Obesity could be – quite literally – contagious, say Yale scientists, who have discovered that it can be triggered by changes in microbes in the stomach.
Along with chronic liver disease, they say, obesity can be caused by a family of proteins that alter populations of intestinal microbes.
“When healthy mice were co-housed with mice that had altered gut microbes, the healthy mice also developed a susceptibility for development of liver disease and obesity,” says Richard A. Flavell, professor of immunobiology at Yale School of Medicine.
The proteins in question, inflammasomes, are responsible for launching the immune system’s inflammatory response, and act as sensors and regulators of the microbial environment of the intestines.
And the Yale team found that a deficiency in components of two particular inflammasomes in mice led to an increase in bacteria which determined the severity of non-alcoholic fatty liver disease (NAFLD) and obesity in the mice.
NAFLD is the result of metabolic syndrome, a collection of disorders that includes obesity and diabetes, and is the leading cause of chronic liver disease in the western world.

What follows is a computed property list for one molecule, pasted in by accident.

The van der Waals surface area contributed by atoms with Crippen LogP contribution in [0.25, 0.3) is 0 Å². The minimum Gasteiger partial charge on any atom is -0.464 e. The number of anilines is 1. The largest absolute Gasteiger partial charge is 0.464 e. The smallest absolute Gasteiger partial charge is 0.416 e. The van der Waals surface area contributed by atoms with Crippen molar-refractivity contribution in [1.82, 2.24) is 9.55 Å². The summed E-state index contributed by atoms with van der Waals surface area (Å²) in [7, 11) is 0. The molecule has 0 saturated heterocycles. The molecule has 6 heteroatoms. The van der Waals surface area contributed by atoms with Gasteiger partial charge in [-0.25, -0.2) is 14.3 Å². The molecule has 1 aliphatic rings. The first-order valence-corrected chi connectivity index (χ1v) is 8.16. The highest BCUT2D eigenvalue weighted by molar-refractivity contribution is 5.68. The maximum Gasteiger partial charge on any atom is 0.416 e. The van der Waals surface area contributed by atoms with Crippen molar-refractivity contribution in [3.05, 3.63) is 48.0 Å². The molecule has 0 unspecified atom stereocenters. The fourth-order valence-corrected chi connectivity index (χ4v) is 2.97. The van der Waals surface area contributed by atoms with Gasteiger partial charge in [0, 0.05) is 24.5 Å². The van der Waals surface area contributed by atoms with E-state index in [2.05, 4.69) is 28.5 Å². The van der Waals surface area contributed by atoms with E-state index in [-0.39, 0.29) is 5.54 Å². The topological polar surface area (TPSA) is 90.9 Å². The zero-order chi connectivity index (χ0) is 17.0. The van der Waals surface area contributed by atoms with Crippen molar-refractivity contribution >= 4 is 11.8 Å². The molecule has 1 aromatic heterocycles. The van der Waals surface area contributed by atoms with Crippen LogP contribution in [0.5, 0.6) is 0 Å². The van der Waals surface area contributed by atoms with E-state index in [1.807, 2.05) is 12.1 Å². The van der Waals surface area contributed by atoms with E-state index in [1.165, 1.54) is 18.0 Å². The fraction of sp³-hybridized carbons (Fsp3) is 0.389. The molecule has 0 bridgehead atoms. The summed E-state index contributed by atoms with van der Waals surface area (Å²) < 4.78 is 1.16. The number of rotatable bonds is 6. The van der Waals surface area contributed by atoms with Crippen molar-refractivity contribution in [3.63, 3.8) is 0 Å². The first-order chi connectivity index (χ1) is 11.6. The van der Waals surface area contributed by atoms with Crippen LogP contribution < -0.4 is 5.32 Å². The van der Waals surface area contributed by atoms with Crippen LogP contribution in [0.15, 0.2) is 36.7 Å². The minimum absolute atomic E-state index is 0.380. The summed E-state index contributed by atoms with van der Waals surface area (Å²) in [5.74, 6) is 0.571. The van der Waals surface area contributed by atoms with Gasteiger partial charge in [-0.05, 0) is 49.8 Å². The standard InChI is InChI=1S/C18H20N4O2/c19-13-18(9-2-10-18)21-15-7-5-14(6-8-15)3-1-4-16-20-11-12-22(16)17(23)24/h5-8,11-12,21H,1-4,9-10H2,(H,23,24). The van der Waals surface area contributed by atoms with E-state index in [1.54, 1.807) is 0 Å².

Up to 30 million people are believed to suffer from NAFLD in the US alone. Twenty percent of sufferers develop chronic liver inflammation, placing them at risk for cirrhosis and liver cancer – and, until now, nobody has known why.
The next step, says Flavell, is to extend this research to humans and to identify more precisely the bacteria involved in the progression to liver disease.
“We found, in mice, that targeted antibiotic treatment brought the microbial composition back to normal, and thus eased the liver disease,” he says.
“Our hope is that our findings may eventually lead to a treatment for humans.”